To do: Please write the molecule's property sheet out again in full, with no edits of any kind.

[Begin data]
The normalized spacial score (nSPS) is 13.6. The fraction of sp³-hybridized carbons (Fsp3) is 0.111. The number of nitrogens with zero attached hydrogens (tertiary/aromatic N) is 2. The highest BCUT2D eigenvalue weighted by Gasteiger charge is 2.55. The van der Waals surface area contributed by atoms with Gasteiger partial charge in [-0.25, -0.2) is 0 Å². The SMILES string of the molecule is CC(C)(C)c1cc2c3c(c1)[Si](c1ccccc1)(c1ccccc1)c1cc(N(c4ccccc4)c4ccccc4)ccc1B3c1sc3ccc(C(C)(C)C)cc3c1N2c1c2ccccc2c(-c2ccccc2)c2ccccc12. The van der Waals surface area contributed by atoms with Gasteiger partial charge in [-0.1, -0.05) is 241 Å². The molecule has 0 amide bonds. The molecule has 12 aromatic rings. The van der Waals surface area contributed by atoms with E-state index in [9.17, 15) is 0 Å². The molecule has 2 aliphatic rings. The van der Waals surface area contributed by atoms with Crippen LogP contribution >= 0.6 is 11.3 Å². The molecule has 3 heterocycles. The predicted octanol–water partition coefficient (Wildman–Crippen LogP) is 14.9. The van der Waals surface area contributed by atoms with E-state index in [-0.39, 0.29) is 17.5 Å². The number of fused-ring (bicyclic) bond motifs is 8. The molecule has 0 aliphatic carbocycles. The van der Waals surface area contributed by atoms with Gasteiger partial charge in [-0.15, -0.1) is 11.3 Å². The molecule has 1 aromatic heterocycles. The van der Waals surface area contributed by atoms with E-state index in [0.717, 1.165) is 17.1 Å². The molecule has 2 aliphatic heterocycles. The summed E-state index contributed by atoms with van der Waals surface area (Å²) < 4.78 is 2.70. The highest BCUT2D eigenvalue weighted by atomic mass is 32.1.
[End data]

The normalized spacial score (nSPS) is 13.6. The fraction of sp³-hybridized carbons (Fsp3) is 0.111. The number of nitrogens with zero attached hydrogens (tertiary/aromatic N) is 2. The highest BCUT2D eigenvalue weighted by Gasteiger charge is 2.55. The van der Waals surface area contributed by atoms with Gasteiger partial charge in [-0.25, -0.2) is 0 Å². The SMILES string of the molecule is CC(C)(C)c1cc2c3c(c1)[Si](c1ccccc1)(c1ccccc1)c1cc(N(c4ccccc4)c4ccccc4)ccc1B3c1sc3ccc(C(C)(C)C)cc3c1N2c1c2ccccc2c(-c2ccccc2)c2ccccc12. The van der Waals surface area contributed by atoms with Gasteiger partial charge in [-0.1, -0.05) is 241 Å². The molecule has 0 amide bonds. The molecule has 12 aromatic rings. The van der Waals surface area contributed by atoms with E-state index in [9.17, 15) is 0 Å². The molecule has 2 aliphatic rings. The van der Waals surface area contributed by atoms with Crippen LogP contribution >= 0.6 is 11.3 Å². The molecule has 3 heterocycles. The predicted octanol–water partition coefficient (Wildman–Crippen LogP) is 14.9. The van der Waals surface area contributed by atoms with E-state index in [-0.39, 0.29) is 17.5 Å². The number of fused-ring (bicyclic) bond motifs is 8. The molecule has 0 aliphatic carbocycles. The van der Waals surface area contributed by atoms with Gasteiger partial charge in [-0.15, -0.1) is 11.3 Å². The molecule has 1 aromatic heterocycles. The van der Waals surface area contributed by atoms with E-state index in [0.717, 1.165) is 17.1 Å². The molecule has 2 aliphatic heterocycles. The summed E-state index contributed by atoms with van der Waals surface area (Å²) < 4.78 is 2.70. The highest BCUT2D eigenvalue weighted by atomic mass is 32.1.